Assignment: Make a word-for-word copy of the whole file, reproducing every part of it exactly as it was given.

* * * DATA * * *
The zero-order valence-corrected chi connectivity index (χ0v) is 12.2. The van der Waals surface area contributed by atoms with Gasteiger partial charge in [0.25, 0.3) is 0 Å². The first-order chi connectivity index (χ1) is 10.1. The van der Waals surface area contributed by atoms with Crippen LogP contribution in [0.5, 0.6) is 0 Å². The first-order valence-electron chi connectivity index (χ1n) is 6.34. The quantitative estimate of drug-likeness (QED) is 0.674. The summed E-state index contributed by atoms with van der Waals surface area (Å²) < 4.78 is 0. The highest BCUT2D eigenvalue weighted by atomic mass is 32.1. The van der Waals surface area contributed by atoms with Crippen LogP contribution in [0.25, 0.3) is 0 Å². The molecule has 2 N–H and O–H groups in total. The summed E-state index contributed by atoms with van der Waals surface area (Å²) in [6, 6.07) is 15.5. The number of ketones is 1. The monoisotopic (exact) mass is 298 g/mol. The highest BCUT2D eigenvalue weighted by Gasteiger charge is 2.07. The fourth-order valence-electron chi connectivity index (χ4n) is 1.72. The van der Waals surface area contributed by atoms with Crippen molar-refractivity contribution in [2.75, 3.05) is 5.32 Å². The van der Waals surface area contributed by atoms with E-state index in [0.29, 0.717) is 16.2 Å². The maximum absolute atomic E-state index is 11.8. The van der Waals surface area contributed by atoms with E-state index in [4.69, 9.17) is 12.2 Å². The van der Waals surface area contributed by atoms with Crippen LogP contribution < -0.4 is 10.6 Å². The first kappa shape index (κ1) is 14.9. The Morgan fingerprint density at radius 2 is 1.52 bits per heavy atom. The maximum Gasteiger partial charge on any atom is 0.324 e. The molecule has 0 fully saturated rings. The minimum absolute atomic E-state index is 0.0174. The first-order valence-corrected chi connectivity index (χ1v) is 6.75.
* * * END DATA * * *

The zero-order valence-corrected chi connectivity index (χ0v) is 12.2. The van der Waals surface area contributed by atoms with Gasteiger partial charge in [0.25, 0.3) is 0 Å². The first-order chi connectivity index (χ1) is 10.1. The van der Waals surface area contributed by atoms with Crippen LogP contribution in [0.5, 0.6) is 0 Å². The first-order valence-electron chi connectivity index (χ1n) is 6.34. The quantitative estimate of drug-likeness (QED) is 0.674. The summed E-state index contributed by atoms with van der Waals surface area (Å²) < 4.78 is 0. The highest BCUT2D eigenvalue weighted by atomic mass is 32.1. The van der Waals surface area contributed by atoms with Crippen LogP contribution in [0.25, 0.3) is 0 Å². The molecule has 2 N–H and O–H groups in total. The summed E-state index contributed by atoms with van der Waals surface area (Å²) in [6, 6.07) is 15.5. The number of ketones is 1. The monoisotopic (exact) mass is 298 g/mol. The highest BCUT2D eigenvalue weighted by Gasteiger charge is 2.07. The fourth-order valence-electron chi connectivity index (χ4n) is 1.72. The van der Waals surface area contributed by atoms with Crippen molar-refractivity contribution in [2.75, 3.05) is 5.32 Å². The van der Waals surface area contributed by atoms with E-state index in [0.29, 0.717) is 16.2 Å². The maximum absolute atomic E-state index is 11.8. The van der Waals surface area contributed by atoms with E-state index in [4.69, 9.17) is 12.2 Å². The van der Waals surface area contributed by atoms with Crippen LogP contribution < -0.4 is 10.6 Å². The first kappa shape index (κ1) is 14.9. The Morgan fingerprint density at radius 2 is 1.52 bits per heavy atom. The maximum Gasteiger partial charge on any atom is 0.324 e. The molecule has 0 fully saturated rings. The minimum absolute atomic E-state index is 0.0174. The first-order valence-corrected chi connectivity index (χ1v) is 6.75.